PwC’s seven key trends impacting Qatar banking sector

PwC Middle East's Qatar Banking Sector report
PwC Middle East's Qatar Banking Sector report
There are seven key factors affecting the Qatar banking sector, according to annual report from PwC Middle East, from technology to lifestyle

2022 was a big year for Qatar. As host nation for the FIFA World Cup, Qatar found itself in unfamiliar territory in the global spotlight. The question is, how does the country maintain the momentum created by that sporting spectacle, how did its economy perform, and what long-term benefits can it expect?

A good barometer is financial performance, and PwC Middle East’s latest Qatar Banking Sector report highlights positive news when it comes to digital innovation, customer and data protection, data infrastructure establishment, and sustainability practices.

While banks globally have had to adjust to a period of high inflation and rising interest rates, those in Qatar have battled those headwinds and emerged with steady, healthy growth.

There has also been a shift towards new digital products and services as Qatar aims to position itself as a fintech hub. And one positive legacy of that World Cup has been a greater emphasis on sustainable finance initiatives, with Qatari banks embedding environmental, social, and governance (ESG) factors into their strategies.

“Qatar is strategically positioning itself as a leading FinTech hub in the Middle East and a pioneer in digital transformation and sustainability within the financial services sector,” said Ahmed Al Kiswani, Qatar Financial Services Sector Leader, PwC Middle East.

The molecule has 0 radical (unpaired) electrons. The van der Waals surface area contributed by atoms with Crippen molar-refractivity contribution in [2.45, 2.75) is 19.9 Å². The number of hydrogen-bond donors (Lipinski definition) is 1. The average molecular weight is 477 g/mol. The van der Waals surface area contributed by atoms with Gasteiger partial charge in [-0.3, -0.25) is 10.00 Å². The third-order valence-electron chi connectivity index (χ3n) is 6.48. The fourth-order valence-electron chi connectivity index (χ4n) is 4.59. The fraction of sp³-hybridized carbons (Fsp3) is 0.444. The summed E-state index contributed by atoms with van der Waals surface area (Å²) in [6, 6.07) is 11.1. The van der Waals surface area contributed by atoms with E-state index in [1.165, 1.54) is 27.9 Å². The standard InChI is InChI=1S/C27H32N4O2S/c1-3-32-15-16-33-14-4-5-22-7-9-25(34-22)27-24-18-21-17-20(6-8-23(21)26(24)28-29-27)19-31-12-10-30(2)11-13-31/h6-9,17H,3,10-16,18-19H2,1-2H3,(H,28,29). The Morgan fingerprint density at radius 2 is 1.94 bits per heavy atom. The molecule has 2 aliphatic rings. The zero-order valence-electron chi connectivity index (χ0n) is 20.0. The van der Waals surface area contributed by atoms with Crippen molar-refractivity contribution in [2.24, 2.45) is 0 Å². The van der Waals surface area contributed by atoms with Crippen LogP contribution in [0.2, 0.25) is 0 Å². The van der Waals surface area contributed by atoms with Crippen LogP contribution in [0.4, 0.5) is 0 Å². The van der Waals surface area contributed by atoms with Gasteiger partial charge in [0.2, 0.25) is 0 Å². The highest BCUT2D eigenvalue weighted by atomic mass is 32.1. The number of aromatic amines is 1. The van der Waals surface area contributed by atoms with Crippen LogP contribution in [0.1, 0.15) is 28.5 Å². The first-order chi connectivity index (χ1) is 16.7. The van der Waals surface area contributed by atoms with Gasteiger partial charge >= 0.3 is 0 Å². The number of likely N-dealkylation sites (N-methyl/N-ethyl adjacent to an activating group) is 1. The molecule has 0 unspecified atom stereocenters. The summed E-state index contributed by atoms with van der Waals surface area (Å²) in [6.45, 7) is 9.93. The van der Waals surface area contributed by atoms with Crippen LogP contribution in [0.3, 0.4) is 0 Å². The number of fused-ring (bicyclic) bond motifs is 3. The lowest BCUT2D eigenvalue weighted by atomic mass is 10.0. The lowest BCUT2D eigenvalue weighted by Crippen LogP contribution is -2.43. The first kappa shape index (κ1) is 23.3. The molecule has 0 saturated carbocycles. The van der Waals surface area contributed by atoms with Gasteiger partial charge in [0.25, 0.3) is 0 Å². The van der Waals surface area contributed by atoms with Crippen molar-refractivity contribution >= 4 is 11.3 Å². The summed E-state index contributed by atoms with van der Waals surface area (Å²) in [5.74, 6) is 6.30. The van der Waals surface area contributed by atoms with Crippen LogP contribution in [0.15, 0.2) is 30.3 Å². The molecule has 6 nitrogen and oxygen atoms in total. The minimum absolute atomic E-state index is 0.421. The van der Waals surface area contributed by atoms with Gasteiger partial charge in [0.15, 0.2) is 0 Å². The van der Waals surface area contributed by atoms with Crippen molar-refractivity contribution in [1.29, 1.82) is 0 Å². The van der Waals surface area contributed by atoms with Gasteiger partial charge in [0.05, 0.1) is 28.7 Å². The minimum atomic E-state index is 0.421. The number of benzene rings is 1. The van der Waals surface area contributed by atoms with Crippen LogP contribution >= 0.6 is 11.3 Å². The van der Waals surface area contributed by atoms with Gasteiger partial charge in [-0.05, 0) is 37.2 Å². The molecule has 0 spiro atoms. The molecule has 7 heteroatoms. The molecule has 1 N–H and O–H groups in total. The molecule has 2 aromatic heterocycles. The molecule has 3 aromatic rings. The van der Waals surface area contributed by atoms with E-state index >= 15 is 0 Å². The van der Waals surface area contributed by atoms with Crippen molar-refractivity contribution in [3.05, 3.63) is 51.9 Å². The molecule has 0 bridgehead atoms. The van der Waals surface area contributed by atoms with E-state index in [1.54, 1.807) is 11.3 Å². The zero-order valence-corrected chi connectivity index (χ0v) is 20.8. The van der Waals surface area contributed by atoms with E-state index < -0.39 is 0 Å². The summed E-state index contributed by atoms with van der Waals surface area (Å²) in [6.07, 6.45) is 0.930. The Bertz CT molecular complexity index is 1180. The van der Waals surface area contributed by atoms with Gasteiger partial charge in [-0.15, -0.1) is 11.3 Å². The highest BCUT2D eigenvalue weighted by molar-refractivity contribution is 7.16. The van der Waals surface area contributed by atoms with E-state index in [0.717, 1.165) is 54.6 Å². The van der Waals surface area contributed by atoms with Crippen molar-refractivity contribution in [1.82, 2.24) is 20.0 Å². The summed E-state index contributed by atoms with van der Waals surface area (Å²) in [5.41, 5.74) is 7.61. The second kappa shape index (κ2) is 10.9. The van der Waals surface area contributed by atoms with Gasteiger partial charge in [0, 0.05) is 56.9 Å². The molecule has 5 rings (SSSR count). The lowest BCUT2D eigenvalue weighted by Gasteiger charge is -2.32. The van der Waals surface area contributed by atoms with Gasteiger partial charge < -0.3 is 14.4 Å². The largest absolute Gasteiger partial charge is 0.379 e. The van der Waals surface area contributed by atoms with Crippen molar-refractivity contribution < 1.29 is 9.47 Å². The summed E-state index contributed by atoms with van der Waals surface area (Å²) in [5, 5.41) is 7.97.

“We remain confident that the financial sector in Qatar is well placed to adapt to a changing financial environment and continue to grow.”

The 2022 edition of the PwC report identified six key trends for the banking sector in Qatar. For 2023, another theme has been added to that list.

“We believe these new trends will shape future direction and thinking in the banking sector and we are excited to witness how the system adapts and responds to new challenges,” added Al Kiswani.

PwC’s 7 key trends for the Qatar banking sector

New Lifestyle

Banks have made real advancements in customer experience and digital innovation, particularly during the FIFA World Cup 2022. They offer an enhanced banking experience to customers and partners, with seamless data and payment sharing.

New Values

Qatari banks have embraced ESG practices and are adopting sustainability measures. Leading banks have integrated ESG factors into their strategies and reporting, aligning with global frameworks and supporting green financing and social inclusion.

New Players

As the financial services landscape evolves, traditional banks have two choices – engage in fierce competition or adopt a strategic partnership approach. This will create new alliances in the banking sector.

New Technology

Qatar's digital transformation is making progress towards its National Vision 2030. Strategic initiatives like the Doha cloud region by Google Cloud and the implementation of OpenAI's GPT technology in the Azure Qatar Cloud are expected to empower Qatari companies with long-term benefits. However, banks must also consider risk mitigation and regulatory policies.

New Money

Not yet legalised in Qatar, cryptocurrencies face regulatory challenges. In addition, efforts to combat money laundering require strong controls and authorities to establish a robust regulatory framework.

New Rules

In the MENA region, supervisory efforts are focused on core banking activities, with initiatives aimed at customer and data protection, data infrastructure establishment, and promoting ESG practices. Qatar's regulators took proactive steps to strengthen the financial system and launched initiatives for sustainable finance, green finance, and fintech development.

Emergence of Non-Traditional Risks

Qatari banks have historically excelled in managing traditional credit risks, but they face challenges in effectively managing emerging non-traditional risks such as liquidity, cyber, and operational risks.

READ the full report.

Established in the Middle East for 40 years, PwC has 22 offices across 12 countries in the region with around 6,400 employees.

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